In the 1800s, Queen Victoria of England, known as a gifted pianist, issued a royal warrant of appointment to Steinway & Sons piano company, a coveted stamp of approval that signifies the highest quality craftsmanship.
In the many years since, Steinway pianos, originally made in Manhattan before the company moved its U.S. headquarters across the East River to Queens, have remained the favored instruments of royal families and accomplished musicians alike. For centuries, countless legends, from Sergei Rachmaninoff to George Gershwin to Duke Ellington, have played Steinways exclusively. Now Connecticut College students can follow in their footsteps.
This spring, after a five-year-long process, Conn was officially certified as an All-Steinway School, a distinction shared only by a very select group of roughly 170 institutions around the world, and by no other NESCAC members.
During the ceremony recognizing the official certification, President Katherine Bergeron thanked Nancy Marshall
Athey ’72 and her husband Preston Athey, whose gift of $855,000 allowed the College to buy 14 new Steinway pianos, which included a concert grand for Evans Hall, as well as 10 grand pianos and three upright pianos meant for teaching and practicing.
“Steinways are synonymous with excellence, and have been the gold standard for pianos for at least 100 years,” Bergeron told the Atheys. “By giving us a gift of pianos that were always ahead of their time, you also celebrate a century of progressive education in the arts at Connecticut College.”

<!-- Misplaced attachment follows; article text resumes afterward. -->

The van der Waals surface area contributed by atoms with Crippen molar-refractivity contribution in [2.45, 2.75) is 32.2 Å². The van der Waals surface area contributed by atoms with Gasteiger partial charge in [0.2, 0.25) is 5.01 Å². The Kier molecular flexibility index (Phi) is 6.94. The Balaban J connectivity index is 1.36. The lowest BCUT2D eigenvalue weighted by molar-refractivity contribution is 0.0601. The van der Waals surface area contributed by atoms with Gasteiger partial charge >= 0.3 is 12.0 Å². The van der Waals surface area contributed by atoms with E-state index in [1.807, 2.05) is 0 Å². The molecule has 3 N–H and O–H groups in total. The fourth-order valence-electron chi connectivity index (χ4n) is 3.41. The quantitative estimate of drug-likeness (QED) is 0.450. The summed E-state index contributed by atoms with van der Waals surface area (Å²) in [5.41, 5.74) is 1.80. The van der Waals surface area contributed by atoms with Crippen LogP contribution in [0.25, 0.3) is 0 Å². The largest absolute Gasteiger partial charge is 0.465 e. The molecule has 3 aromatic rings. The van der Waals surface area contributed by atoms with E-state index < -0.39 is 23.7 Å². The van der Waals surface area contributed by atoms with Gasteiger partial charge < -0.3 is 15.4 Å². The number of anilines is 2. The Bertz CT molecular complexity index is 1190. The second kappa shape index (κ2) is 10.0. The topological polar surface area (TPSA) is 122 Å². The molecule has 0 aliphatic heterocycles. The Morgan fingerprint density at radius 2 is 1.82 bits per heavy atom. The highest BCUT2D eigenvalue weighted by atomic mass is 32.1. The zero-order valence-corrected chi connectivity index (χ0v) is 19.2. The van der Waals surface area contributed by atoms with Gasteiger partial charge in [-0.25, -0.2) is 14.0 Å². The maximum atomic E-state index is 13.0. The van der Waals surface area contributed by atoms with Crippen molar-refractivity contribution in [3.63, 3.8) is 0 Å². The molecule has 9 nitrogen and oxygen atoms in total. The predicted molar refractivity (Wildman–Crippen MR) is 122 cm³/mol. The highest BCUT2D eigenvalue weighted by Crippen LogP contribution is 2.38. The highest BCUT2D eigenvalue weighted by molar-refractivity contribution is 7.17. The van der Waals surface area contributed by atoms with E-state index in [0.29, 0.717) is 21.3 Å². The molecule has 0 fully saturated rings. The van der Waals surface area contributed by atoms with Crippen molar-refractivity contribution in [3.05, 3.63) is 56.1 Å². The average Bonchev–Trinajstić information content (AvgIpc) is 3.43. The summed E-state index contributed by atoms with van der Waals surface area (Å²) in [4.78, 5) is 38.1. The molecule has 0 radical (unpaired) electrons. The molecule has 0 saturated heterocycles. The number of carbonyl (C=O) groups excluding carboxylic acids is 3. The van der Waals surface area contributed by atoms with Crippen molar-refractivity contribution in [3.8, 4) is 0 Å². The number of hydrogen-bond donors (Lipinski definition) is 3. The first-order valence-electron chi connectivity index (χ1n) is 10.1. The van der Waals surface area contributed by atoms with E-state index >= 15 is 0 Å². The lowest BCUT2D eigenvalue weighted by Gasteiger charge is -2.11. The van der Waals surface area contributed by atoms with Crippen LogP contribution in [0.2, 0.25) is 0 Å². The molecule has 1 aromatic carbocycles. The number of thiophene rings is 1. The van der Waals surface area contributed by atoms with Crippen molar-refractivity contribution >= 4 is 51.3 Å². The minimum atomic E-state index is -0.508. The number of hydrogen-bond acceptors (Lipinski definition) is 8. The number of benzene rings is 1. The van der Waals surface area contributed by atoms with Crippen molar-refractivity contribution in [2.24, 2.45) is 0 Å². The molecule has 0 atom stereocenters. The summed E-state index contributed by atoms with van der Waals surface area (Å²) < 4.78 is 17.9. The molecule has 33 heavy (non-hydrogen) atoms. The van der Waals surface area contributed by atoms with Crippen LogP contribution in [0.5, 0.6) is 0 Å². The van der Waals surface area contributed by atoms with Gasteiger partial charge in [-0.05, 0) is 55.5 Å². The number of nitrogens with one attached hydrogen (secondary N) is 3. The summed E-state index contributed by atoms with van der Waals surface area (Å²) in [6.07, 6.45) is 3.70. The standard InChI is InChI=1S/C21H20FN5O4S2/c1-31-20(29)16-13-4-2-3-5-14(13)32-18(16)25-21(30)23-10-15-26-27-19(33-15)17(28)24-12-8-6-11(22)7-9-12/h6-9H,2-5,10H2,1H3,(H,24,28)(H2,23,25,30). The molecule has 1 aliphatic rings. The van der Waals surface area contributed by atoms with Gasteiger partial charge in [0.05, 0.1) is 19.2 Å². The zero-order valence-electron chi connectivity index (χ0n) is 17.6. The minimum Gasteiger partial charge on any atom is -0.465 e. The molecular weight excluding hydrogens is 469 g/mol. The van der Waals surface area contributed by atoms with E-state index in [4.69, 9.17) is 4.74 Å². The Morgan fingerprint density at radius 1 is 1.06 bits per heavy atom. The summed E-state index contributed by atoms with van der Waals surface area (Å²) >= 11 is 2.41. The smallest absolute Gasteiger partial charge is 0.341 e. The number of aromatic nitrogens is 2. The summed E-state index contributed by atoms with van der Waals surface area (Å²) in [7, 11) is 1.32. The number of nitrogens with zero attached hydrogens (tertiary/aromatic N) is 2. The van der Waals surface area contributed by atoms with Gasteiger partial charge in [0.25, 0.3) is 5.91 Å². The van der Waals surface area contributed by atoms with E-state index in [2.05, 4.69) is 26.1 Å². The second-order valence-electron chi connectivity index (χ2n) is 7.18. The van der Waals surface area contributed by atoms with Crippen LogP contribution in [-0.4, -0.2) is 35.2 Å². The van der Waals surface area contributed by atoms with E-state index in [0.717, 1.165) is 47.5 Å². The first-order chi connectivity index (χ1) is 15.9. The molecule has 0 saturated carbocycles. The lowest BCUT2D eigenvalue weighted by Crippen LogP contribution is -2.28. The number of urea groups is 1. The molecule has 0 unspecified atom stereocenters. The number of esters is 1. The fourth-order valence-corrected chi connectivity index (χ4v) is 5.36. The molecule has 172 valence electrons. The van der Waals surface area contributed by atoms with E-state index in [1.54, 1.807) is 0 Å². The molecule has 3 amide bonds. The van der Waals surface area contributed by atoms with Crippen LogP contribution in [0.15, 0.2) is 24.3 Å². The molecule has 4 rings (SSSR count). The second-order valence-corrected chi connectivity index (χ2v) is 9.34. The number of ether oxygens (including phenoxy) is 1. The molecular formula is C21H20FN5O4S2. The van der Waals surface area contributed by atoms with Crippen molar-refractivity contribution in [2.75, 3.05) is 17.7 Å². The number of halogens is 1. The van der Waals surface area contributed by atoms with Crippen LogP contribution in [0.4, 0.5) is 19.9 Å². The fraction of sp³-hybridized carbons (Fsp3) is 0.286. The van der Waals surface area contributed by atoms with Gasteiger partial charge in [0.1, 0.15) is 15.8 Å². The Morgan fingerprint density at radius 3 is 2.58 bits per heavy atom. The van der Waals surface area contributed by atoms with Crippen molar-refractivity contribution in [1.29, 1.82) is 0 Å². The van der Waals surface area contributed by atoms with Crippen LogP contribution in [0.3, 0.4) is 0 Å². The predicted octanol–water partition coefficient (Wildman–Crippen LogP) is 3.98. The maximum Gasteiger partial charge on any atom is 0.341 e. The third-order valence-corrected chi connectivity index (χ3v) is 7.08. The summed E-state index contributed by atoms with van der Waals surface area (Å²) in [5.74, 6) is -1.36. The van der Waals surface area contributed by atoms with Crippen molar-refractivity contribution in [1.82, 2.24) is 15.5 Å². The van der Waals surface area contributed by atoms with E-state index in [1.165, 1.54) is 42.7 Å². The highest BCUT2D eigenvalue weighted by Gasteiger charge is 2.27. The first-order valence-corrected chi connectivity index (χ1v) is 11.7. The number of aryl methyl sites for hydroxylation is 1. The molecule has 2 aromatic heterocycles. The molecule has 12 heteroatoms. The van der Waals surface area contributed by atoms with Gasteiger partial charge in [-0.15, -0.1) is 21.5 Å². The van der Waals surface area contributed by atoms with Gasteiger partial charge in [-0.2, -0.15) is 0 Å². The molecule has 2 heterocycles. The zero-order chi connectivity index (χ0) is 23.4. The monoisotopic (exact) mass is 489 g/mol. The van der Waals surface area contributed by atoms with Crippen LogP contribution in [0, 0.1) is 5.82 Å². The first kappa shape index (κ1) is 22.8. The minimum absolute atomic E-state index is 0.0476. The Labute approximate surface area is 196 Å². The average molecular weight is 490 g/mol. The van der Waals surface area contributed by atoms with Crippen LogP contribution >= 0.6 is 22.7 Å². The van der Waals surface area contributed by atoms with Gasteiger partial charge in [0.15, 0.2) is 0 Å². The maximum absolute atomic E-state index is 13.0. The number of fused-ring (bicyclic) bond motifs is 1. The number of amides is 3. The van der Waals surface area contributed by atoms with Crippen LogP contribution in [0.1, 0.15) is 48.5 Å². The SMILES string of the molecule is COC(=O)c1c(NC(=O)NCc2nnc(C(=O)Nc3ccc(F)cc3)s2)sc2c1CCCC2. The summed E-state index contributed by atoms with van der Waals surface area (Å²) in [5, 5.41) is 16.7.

Following the presentation of the All-Steinway certificate, several students, faculty and alumni took the stage to showcase the new concert grand’s rich tone and distinct sound.
“Conn’s plan to become an All-Steinway school was a very large part of my decision to attend,” said Laura Bentley ’17, who performed two pieces by Claude Debussy. “Having access to such lovely instruments has helped me feel at home here and has encouraged me to continue learning and loving music.”
Associate Professor of Music Margaret Thomas, who served as the project director for the All-Steinway initiative, said that the new pianos have truly enriched both teaching and learning throughout the music, dance and theater departments.
“These pianos impact the musical life of the College in many important ways,” Thomas said. “No matter a student’s level of proficiency, making music on a rich and sensitive instrument like a Steinway piano is a profound musical experience.”